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Sexual Violence Primary Prevention Program

Indiana’s Commitment to Sexual Violence Primary Prevention

Indiana recognizes that every Hoosier deserves to live in a safe and supportive environment where he/she can flourish. To this end, the IDOH Office of Women's Health has made a strong commitment to the primary prevention of sexual violence. Primary prevention focuses on stopping first-time sexual violence victimization and perpetration. In 2010, the state developed its first comprehensive plan to address sexual violence, entitled Indiana’s Commitment to Primary Prevention: A State Free of Sexual Violence 2010-2015. This plan provided guidance for advocacy agencies across the Hoosier state to find a role in stopping sexual violence.

In 2015, the IDOH Office of Women's Health, along with nearly 30 community-based and governmental partner agencies, recommitted to ending sexual violence in Indiana. The Indiana Sexual Violence Primary Prevention Council (SVPPC) worked together to develop a comprehensive primary prevention plan under which individual advocates, community agencies, coalitions, and governmental agencies can work to stop sexual violence in their communities. This plan is entitled the Indiana Sexual Violence Primary Prevention Plan 2016 - 2021.  You can find links to both of the state plans to end sexual violence located below:

Sexual Violence Primary Prevention Plan 2016 - 2021

Indiana's Commitment to Primary Prevention:  A State Free of Sexual Violence 2010 - 2015

For more information about sexual violence primary prevention efforts, or to join the SVPPC, please contact the Rape Prevention and Education program staff at

The Center for Disease Control and Prevention (CDC) Rape Prevention and Education Program

Rape and other forms of sexual violence are preventable. Recognizing this, Congress passed the Violence Against Women Act in 1994. This landmark legislation established the Rape Prevention and Education (RPE) program at CDC. The goal of the RPE program is to strengthen sexual violence prevention efforts at the local, state, and national levels. It operates in all 50 states, the District of Columbia, Puerto Rico, and six U.S. territories.

Guiding Principles of the RPE Program

Primary prevention is the cornerstone of the RPE program. Program activities are guided by a set of prevention principles that include:

  • Preventing first-time perpetration and victimization;
  • Reducing modifiable risk factors while enhancing protective factors associated with sexual violence perpetration and victimization;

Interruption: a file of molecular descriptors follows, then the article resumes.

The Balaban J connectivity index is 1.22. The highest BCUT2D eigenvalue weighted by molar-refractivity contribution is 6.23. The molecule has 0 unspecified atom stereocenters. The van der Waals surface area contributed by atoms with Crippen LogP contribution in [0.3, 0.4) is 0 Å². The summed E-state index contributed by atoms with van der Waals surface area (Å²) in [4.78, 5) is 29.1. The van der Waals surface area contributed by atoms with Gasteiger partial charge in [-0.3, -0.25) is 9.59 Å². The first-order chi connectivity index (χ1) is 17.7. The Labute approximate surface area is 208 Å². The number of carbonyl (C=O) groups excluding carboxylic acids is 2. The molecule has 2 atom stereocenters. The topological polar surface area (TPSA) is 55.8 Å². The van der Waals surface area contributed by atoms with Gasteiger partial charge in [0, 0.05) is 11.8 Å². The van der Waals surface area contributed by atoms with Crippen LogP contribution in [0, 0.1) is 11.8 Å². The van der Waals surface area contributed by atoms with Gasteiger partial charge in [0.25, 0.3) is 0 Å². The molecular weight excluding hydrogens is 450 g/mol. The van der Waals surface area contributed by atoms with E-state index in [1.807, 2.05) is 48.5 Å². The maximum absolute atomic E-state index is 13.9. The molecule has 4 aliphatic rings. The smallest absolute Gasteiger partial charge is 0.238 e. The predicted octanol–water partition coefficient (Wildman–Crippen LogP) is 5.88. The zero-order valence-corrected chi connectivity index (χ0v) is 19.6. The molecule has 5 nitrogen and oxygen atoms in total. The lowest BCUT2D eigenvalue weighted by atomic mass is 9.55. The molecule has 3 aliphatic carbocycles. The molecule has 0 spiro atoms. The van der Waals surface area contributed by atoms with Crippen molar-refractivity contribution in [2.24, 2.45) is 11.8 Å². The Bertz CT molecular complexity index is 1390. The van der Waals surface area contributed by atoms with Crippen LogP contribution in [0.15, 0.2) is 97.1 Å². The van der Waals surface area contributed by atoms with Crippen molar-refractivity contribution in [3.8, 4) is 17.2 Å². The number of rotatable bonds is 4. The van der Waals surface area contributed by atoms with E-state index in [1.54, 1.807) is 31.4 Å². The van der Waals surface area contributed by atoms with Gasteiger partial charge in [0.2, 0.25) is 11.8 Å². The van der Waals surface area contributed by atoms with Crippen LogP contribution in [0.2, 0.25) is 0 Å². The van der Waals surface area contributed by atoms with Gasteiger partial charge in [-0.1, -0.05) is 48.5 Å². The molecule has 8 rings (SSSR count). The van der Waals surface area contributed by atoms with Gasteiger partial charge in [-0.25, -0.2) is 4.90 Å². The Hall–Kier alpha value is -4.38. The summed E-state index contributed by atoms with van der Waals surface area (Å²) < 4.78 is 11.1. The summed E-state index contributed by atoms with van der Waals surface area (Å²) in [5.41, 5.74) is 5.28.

• Using the best available evidence when planning, implementing and evaluating prevention programs;
  • Incorporating behavior and social change theories into prevention programs;
  • Using population-based surveillance to inform program decisions and monitor trends; and
  • Evaluating prevention efforts and using the results to improve future program plans (CDC, 2013).

Indiana's Rape Prevention and Education Program

Indiana’s RPE Program is administered through the Office of Women’s Health (OWH) at the Indiana Department of Health (IDOH). OWH recognized the significant effect that sexual assault has had on the overall health of women in the state. Since 2008, OWH has administered the federally funded Rape Prevention and Education (RPE) program to help reduce and eliminate the incidence of sexual violence across the state.

IDOH approaches sexual violence from a public health perspective, recognizing that primary prevention, including efforts to change cultural norms, behaviors, and practices is essential to create a state free from violence.  Public health is concerned with community and population-based approaches rather than those focused on the individual and uses data-informed, evidence-based approaches. All sexual violence primary prevention program planning and implementation are rooted in a four-step practice in the public health approach (CDC, 2013).

  • Define the problem – define the problem using data
  • Identify risk and protective factors – identify what causes violence, who is at risk, and what protective factors could prevent sexual violence
  • Develop and test prevention strategies – design and evaluate interventions
  • Ensure widespread adoption - create programs that utilize evidence-based strategies to address  sexual violence